America is not making progress in lowering overall obesity rates, and women are losing ground, according to two studies published in June's issue of The Journal of the American Medical Association (JAMA).
"The news is neither good nor surprising," Jody Zylke and Howard Bauchner wrote in a JAMA editorial. "These articles join a number of other recent reports that highlight the unrelenting challenge of obesity."
The adult study measured the prevalence of obesity and class three obesity in a sample of 13,000 men and 13,000 women between 2005 and 2014. The age-adjusted prevalence of obesity was 35 percent among men and 40 percent among women in 2013-2014, according to the study. Obesity was defined as a body mass index of equal to or greater than 30, and class three obesity was defined as a body mass index equal to or greater than 40.
"No significant trends" in obesity were observed between 2005 and 2014 for American men, which had a 5.5 percent rate of class three obesity. For women, the prevalence of overall obesity in 2013-2014 and class three obesity (9.9 percent) showed "significant linear trends for increase" between 2005 and 2014.
"It's important to monitor trends in obesity because obesity is related to many health conditions, including diabetes, hypertension and cardiovascular disease, just to name a few," Cynthia Ogden, the lead author of the adult study, said in a video. "The next steps in this research are to really dig down and find out why we're seeing some of the trends we're seeing."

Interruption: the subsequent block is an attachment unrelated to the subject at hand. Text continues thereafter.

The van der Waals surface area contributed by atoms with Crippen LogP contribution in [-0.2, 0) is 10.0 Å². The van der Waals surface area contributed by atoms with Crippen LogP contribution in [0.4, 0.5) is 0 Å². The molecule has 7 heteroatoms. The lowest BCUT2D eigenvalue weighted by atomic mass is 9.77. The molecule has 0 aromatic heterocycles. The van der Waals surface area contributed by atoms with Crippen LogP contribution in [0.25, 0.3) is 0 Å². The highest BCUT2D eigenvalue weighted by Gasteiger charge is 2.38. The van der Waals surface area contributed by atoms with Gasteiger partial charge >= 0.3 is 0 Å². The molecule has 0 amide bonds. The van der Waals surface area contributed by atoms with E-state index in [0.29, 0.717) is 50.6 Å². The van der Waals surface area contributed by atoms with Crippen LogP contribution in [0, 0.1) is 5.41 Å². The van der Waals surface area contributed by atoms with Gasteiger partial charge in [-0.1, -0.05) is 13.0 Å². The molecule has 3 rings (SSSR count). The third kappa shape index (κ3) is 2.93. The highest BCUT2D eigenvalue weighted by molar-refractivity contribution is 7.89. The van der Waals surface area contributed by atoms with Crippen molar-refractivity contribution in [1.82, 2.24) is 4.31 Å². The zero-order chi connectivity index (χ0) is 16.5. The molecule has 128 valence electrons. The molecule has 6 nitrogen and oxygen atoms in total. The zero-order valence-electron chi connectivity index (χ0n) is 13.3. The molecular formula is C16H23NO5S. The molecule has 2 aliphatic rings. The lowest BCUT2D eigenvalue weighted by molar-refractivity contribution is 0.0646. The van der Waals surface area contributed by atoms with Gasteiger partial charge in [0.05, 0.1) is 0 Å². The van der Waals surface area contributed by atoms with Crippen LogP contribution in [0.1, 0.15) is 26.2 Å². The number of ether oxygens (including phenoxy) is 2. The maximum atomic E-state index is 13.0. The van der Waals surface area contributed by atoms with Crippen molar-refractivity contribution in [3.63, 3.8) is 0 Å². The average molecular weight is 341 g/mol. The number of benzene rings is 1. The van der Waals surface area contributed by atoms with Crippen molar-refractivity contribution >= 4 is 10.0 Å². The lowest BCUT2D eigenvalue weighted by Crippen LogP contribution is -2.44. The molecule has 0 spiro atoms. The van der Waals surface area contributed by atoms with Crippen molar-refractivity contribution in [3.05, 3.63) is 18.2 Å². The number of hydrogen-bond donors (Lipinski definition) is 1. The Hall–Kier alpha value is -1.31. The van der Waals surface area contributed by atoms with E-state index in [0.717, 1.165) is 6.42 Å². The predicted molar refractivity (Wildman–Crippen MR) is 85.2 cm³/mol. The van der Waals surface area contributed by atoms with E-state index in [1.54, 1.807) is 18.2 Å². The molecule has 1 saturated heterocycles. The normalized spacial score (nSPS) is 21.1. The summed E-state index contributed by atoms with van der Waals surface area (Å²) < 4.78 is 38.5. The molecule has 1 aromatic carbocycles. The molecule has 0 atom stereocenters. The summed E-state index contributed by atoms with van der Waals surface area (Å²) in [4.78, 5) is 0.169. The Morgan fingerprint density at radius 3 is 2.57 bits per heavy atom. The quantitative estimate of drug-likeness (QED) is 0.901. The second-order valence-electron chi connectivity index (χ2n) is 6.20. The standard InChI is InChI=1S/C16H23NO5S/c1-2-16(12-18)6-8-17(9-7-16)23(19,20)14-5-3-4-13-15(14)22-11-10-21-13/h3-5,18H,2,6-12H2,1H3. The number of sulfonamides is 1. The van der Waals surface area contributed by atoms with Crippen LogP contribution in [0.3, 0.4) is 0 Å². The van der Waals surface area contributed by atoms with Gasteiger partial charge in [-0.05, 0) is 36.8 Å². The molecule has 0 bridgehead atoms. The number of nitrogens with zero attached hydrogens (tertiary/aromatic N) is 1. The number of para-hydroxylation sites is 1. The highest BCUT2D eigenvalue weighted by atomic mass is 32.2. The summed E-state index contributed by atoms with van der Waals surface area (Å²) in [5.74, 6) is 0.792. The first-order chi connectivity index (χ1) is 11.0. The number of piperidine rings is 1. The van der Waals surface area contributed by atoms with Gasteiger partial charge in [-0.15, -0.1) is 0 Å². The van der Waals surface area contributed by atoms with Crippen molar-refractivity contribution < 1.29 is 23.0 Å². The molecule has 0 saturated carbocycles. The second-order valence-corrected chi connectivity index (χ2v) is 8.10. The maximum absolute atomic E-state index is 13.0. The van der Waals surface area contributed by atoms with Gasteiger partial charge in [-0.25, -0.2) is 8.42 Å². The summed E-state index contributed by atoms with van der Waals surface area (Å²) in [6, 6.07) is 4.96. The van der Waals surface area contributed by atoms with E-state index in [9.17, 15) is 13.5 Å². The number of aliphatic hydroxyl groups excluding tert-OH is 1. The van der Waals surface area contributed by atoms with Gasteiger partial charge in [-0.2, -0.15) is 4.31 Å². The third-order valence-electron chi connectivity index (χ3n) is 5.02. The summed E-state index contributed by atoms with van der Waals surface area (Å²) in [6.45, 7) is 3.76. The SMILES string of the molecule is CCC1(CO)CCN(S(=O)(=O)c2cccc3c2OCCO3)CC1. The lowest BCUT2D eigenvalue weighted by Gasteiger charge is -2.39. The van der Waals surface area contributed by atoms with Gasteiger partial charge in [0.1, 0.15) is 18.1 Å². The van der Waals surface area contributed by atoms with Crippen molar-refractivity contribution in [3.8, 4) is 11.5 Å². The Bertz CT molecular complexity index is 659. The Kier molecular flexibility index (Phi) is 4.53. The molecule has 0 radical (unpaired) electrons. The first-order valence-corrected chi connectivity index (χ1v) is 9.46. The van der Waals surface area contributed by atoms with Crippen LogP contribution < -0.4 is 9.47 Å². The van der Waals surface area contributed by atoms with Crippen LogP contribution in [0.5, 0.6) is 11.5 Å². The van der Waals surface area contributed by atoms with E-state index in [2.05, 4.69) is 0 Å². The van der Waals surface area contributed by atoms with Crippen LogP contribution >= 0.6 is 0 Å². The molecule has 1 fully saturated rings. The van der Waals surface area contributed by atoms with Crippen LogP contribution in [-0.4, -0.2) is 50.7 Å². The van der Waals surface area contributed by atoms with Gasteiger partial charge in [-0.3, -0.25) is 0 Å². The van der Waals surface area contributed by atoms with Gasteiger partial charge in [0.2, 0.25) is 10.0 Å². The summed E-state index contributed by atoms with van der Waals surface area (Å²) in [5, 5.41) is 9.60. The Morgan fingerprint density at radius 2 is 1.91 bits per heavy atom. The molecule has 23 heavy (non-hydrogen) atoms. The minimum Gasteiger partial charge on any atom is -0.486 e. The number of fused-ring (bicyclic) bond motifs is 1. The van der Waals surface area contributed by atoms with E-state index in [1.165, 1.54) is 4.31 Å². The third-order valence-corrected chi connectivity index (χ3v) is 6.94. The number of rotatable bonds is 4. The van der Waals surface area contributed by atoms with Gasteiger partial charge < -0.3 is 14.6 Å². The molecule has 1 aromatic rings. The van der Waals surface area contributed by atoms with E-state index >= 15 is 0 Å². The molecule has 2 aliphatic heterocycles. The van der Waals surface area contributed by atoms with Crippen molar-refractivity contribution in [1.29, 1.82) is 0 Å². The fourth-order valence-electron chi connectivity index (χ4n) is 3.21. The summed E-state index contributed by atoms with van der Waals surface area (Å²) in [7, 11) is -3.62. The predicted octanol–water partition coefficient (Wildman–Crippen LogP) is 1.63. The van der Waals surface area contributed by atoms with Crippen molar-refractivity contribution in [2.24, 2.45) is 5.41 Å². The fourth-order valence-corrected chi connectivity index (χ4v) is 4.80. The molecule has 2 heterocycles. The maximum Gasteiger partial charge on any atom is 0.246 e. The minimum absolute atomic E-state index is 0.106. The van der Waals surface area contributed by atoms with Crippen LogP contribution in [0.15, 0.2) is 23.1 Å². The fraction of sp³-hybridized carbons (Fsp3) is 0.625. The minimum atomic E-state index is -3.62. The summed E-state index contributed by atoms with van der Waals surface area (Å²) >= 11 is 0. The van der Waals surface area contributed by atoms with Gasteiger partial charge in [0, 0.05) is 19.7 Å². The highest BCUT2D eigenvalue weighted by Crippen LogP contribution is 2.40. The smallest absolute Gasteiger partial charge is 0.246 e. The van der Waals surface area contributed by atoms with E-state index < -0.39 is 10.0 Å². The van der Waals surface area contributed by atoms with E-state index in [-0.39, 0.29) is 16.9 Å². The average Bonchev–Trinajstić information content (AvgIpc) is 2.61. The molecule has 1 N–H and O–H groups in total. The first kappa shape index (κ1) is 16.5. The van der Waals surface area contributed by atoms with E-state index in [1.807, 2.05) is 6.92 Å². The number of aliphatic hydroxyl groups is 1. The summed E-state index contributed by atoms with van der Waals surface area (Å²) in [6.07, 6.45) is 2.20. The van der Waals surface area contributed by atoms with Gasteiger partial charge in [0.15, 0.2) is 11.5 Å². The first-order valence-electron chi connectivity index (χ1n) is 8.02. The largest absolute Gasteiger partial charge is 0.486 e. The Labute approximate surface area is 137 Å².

A separate study examined obesity and extreme obesity rates of children and adolescents between the ages of two and 19. The study examined data for the period between 1988-1994 and 2013-2014. The prevalence of obesity between 2011 and 2014 was 17 percent, and extreme obesity was 5.8 percent, according to the study. Previous analysis of obesity trends among children and adolescents showed an increase between 1988-1994 and 1999-2000, but no change between 2003-2004 and 2011-2012, except for a "significant decline" among children between the ages of two and five, according to the study.
The JAMA editorial acknowledged the hundreds of millions of dollars spent by numerous foundations, industries, government and other groups to combat obesity in America. It also noted the importance that various groups have placed on exercise, better dietary choices and nutritional labeling of foods.
"Although it is impossible to know what the extent of the obesity epidemic would have been without these efforts, the data reported [in the two studies] certainly do not suggest much success," the editorial stated.